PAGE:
**NEW EDITION FORTHCOMING FEBRUARY 2014 - for more information please email: [email protected] third edition draws upon the professional experiences of the law and legal systems, of over 30 academics and practitioners in the social sciences. Like its predecessor editions, it is written by and for social workers, and examines a wide range of practice settings and user populations where social work practice typically entails interaction with the law and lawyers.It begins with foundational chapters considering the place and influence of Aboriginality, of language and culture, and of ethics, on social work practice.The second section considers the legal context and its influen...
This is a study of a crucial and controversial topic in metaphysics and the philosophy of science: the status of the laws of nature. D. M. Armstrong works out clearly and in comprehensive detail a largely original view that laws are relations between properties or universals. The theory is continuous with the views on universals and more generally with the scientific realism that Professor Armstrong has advanced in earlier publications. He begins here by mounting an attack on the orthodox and sceptical view deriving from Hume that laws assert no more than a regularity of coincidence between instances of properties. In doing so he presents what may become the definitive statement of the case against this position. Professor Armstrong then goes on to establish his own theory in a systematic manner defending it against the most likely objections, and extending both it and the related theory of universals to cover functional and statistical laws. This treatment of the subject is refreshingly concise and vivid: it will both stimulate vigorous professional debate and make an excellent student text.
It is widely recognized that Roman law is an important source of information about women in the Roman world, and can present a more rounded and accurate picture than literary sources. This sourcebook fully exploits the rich legal material of the imperial period - from Augustus (31 BCE - 14 CE) to the end of the western Roman Empire (476 CE), incorporating both pagan and Christian eras, and explaining the rights women held under Roman law, the restrictions to which they were subject, and legal regulations on marriage, divorce and widowhood. The main focus is on the major legal texts (the Digest, the Institutes of Gaius, the Code of Justinian and the Theodosian Code), but a significant number of non-legal documentary sources are included. These are particularly important as they illustrate how the law worked in practice, and how this practice (particularly in the provinces) could differ from the letter of the law. Accessible English translations are enhanced by clear, concise background material, which includes useful explanation of historical and geographical context, and a helpful glossary of Roman legal and administrative terms completes the volume.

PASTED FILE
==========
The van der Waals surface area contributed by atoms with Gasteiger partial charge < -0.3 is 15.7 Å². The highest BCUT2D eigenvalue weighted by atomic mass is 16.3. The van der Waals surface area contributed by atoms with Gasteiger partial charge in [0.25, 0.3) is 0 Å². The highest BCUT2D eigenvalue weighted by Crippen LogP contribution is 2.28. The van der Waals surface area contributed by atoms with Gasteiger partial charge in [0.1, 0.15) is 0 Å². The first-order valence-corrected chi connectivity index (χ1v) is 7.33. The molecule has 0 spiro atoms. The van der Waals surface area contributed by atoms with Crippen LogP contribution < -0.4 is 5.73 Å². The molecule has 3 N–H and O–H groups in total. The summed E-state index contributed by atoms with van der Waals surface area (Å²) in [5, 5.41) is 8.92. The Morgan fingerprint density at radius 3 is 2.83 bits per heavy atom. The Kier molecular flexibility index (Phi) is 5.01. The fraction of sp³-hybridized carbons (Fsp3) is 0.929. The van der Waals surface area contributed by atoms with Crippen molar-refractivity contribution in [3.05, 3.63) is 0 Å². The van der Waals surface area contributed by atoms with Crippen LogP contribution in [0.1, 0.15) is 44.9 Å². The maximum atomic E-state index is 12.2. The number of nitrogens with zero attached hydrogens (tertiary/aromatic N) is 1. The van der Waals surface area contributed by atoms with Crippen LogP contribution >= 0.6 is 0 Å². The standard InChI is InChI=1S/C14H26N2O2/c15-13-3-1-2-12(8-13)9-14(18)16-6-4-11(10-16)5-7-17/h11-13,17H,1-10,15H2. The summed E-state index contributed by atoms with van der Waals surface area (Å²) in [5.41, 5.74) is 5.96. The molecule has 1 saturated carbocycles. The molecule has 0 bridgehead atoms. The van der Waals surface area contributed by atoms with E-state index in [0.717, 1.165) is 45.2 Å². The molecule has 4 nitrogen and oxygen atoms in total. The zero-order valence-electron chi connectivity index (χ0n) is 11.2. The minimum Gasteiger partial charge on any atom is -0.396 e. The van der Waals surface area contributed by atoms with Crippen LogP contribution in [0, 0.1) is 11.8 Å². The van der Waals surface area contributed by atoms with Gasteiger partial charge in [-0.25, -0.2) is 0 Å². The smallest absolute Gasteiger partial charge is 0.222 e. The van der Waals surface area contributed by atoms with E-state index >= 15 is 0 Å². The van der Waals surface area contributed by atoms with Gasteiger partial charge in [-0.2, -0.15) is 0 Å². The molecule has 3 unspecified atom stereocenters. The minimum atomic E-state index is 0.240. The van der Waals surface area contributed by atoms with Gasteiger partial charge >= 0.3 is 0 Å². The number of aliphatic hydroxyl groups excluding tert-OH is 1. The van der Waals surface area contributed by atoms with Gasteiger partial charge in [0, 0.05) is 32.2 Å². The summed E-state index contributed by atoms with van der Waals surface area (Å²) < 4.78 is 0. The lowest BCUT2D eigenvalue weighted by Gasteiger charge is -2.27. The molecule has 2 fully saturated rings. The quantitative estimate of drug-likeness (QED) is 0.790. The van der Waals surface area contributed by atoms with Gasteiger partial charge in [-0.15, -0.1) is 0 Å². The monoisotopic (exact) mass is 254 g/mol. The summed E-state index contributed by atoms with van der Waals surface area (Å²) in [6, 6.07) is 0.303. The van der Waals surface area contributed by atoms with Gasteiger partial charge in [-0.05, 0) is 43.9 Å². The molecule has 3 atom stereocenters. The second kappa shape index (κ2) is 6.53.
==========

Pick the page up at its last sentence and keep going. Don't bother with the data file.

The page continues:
It is about Roman law in its social context, an attempt to strengthen the bridge between two spheres of discourse about ancient Rome by using the institutions of the law to enlarge understanding of the society and bringing the evidence of the social and economic facts to bear on the rules of law.